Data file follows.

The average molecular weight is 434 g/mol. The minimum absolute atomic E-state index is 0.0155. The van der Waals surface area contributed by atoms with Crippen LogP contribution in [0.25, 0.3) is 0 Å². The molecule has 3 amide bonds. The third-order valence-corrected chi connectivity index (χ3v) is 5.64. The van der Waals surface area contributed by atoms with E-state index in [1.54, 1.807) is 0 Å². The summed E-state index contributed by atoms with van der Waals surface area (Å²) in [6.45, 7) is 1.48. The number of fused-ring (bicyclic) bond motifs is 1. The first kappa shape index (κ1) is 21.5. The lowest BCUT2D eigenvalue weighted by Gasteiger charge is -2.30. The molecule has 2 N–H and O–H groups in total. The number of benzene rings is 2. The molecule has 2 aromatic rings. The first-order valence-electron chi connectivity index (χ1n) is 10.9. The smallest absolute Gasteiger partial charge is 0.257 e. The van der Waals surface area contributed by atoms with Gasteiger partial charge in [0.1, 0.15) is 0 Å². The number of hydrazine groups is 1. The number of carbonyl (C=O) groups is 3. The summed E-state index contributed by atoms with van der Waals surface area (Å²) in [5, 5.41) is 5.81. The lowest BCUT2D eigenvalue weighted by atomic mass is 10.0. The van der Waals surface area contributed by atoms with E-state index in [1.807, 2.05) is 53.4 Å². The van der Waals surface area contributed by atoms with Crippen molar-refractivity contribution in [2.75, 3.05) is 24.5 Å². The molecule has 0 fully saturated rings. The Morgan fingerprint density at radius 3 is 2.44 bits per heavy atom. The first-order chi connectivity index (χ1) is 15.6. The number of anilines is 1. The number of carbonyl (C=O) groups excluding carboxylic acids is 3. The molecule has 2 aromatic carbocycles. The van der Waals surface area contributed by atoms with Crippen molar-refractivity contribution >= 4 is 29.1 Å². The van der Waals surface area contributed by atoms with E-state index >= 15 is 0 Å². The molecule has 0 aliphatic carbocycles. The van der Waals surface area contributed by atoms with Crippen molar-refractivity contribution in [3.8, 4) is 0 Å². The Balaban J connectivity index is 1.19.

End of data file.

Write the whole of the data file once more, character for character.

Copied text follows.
The average molecular weight is 434 g/mol. The minimum absolute atomic E-state index is 0.0155. The van der Waals surface area contributed by atoms with Crippen LogP contribution in [0.25, 0.3) is 0 Å². The molecule has 3 amide bonds. The third-order valence-corrected chi connectivity index (χ3v) is 5.64. The van der Waals surface area contributed by atoms with E-state index in [1.54, 1.807) is 0 Å². The summed E-state index contributed by atoms with van der Waals surface area (Å²) in [6.45, 7) is 1.48. The number of fused-ring (bicyclic) bond motifs is 1. The first kappa shape index (κ1) is 21.5. The lowest BCUT2D eigenvalue weighted by Gasteiger charge is -2.30. The molecule has 2 N–H and O–H groups in total. The number of benzene rings is 2. The molecule has 2 aromatic rings. The first-order valence-electron chi connectivity index (χ1n) is 10.9. The smallest absolute Gasteiger partial charge is 0.257 e. The van der Waals surface area contributed by atoms with Gasteiger partial charge in [0.1, 0.15) is 0 Å². The number of hydrazine groups is 1. The number of carbonyl (C=O) groups is 3. The summed E-state index contributed by atoms with van der Waals surface area (Å²) in [5, 5.41) is 5.81. The lowest BCUT2D eigenvalue weighted by atomic mass is 10.0. The van der Waals surface area contributed by atoms with E-state index in [1.807, 2.05) is 53.4 Å². The van der Waals surface area contributed by atoms with Crippen molar-refractivity contribution in [2.75, 3.05) is 24.5 Å². The molecule has 0 fully saturated rings. The Morgan fingerprint density at radius 3 is 2.44 bits per heavy atom. The first-order chi connectivity index (χ1) is 15.6. The number of anilines is 1. The number of carbonyl (C=O) groups excluding carboxylic acids is 3. The molecule has 2 aromatic carbocycles. The van der Waals surface area contributed by atoms with Crippen molar-refractivity contribution >= 4 is 29.1 Å². The van der Waals surface area contributed by atoms with E-state index >= 15 is 0 Å². The molecule has 0 aliphatic carbocycles. The van der Waals surface area contributed by atoms with Crippen molar-refractivity contribution in [3.8, 4) is 0 Å². The Balaban J connectivity index is 1.19.